The overall objective of infrastructure sector is to improve living conditions of Rwandan population through economic infrastructure and sustainable development across the country. This sector is subdivided into five sub sectors for each to be fully reflected on.
The infrastructure sector comprises the following sub sectors: energy, transport, ICT, urbanisation, housing and finally the weather sub sector. It is on this subdivision that working sub group formation was based.
The EDPRS policy document highlights the main self-evaluation results are as follows:
Efforts in improving national road system resulted in significant progress over the last years, a number of national roads being rehabilitated.
However, it is somehow difficult to express in figures information available at national level in terms of general status of road network, access to transport services and transport costs.
Newly constructed and rehabilitated road maintenance-related issues require more important resources and will be in principle met through the increase of Road Maintenance Fund’s revenues.
Rural transport links continue to be among districts’ high priorities and are of paramount importance to increase access to markets and more generally to support a national export promotion strategy.
However, rural road-related responsibilities having been decentralised, information at district level need to be collected.
At regional level, efforts to open up the country were undertaken to improve competitiveness of Rwandan enterprises in Comesa region.
These include commissioning of feasibility studies for Isaka - Kigali railway line and the construction of Bugesera International Airport, studies on the rehabilitation of trunk roads of the Central Corridor (Kayonza-Rusumo , Butare -Cyangugu et Kigali -Ruhengeri -Gisenyi,), and North Corridor (Kigali- Gatuna), execution of rehabilitation works of Kigali - Kayonza and Gitarama- Butare –Akanyaru trunk roads and finally those of Kampala – Kigali pipeline.
Electricity shortages faced in 2004 were the highest, pointing to thirty years of poor investment in energy sector. The implementation of an emergency electricity action plan led to the ease of shortages through thermal power, though high electricity costs are a heavy burden for consumers and enterprises.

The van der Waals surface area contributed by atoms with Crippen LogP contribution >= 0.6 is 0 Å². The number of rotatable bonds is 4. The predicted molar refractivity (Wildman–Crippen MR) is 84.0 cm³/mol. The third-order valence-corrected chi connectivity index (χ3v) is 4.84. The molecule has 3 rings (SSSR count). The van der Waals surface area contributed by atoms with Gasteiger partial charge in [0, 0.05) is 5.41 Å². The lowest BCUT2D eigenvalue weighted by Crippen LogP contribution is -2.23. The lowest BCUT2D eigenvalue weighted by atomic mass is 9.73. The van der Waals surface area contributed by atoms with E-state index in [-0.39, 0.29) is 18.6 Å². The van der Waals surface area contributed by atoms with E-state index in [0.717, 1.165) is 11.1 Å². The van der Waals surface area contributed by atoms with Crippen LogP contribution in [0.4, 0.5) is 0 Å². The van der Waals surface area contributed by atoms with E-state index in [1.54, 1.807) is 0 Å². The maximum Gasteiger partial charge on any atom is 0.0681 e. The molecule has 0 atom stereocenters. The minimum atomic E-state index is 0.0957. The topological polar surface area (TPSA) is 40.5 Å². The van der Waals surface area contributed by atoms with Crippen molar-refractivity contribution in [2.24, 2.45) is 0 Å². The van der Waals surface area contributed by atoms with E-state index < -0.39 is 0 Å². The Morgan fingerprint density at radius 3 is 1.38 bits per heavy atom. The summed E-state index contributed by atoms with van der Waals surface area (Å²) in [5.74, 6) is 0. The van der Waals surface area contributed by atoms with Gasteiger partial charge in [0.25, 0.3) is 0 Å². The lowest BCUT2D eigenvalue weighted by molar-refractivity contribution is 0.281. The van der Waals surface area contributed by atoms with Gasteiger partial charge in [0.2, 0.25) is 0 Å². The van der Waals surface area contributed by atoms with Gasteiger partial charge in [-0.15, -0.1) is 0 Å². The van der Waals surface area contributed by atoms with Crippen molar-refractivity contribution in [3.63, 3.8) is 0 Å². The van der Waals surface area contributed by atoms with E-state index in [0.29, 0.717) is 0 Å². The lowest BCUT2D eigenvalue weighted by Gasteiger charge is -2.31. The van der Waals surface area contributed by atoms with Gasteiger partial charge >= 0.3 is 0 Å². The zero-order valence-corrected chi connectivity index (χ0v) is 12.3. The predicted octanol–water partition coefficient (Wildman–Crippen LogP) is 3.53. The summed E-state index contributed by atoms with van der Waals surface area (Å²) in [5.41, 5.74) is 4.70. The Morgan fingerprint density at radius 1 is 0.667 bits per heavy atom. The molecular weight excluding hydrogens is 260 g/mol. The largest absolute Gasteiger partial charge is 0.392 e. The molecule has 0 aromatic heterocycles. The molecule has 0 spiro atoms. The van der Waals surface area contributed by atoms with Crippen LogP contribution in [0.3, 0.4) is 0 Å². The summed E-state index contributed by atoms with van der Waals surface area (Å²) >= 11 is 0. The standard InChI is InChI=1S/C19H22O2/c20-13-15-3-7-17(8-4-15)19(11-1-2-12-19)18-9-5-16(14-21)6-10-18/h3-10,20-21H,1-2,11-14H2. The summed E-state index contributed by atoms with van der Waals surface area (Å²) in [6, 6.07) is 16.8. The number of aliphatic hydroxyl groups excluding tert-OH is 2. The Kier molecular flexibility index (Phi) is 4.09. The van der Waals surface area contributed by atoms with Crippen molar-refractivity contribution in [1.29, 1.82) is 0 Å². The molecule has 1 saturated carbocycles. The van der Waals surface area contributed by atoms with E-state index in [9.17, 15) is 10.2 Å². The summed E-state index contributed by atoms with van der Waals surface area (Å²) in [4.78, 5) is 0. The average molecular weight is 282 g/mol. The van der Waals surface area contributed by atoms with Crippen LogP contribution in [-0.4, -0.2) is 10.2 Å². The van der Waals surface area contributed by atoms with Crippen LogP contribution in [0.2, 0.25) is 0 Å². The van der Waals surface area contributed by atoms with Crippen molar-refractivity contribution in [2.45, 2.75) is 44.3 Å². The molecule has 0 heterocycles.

However, more progress was made towards methane gas exploitation from Lake Kivu; which should result in high increase in total quantity of electricity produced at lower costs.
Promotion of competition in telecommunication sector which was the PRSP original priority action, was timely carried out while adopting the law relating to the liberalisation of the sector.
Achievements linked to the adoption of this law are the following:
• Rwandatel Privatisation ;
• Licensing of mobile phone services to Terracom after MTN
• Licensing of internet services to MTN after Terracom, Artel et Mediapost.
However, such measures being taken with a slight delay (2005), impact on decrease in communication costs is still unclear.
Substantial progress was made over the last year in ICT area. While the ICT sub sector is in its early stages and represents a relatively small part of national production, there is evidence of a rapid growth.
The support of Government for ICT development resulted in connecting government buildings in Kigali to fibre optics. The network is under expansion towards other towns. Today, there are no reliable data on ICT impact on poverty reduction especially in rural areas.
Urban development and housing sub sector
Urban development and housing sub sector contributes to socio-economic development of the country (services, jobs, industries etc.) and especially to poverty reduction; but it was not ranked among priorities during the elaboration of PRSP1.
The focus was on less costly accommodation development and promotion of infrastructure in Imidugudu. This policy shows no tangible results in housing and urbanisation for allocated funds remained insufficient.
The housing sub sector influences peoples’ incomes since 30 per cent of funds allocated to construction benefit the workforce.
Given geophysical features of our country, weather sub sector is the pillar of sustainable development. Poverty reduction policy, however, did not give tangible results since on one hand, the sub sector was ignored during the elaboration of this policy and technical staff and equipment for weather data collection and analysis remained inadequate on the other.
However, some actions such as weather equipment acquisition were carried out for 8 synoptic stations and weather data availed upon request by national and international institutions, NGO’s, universities, researchers and other individuals.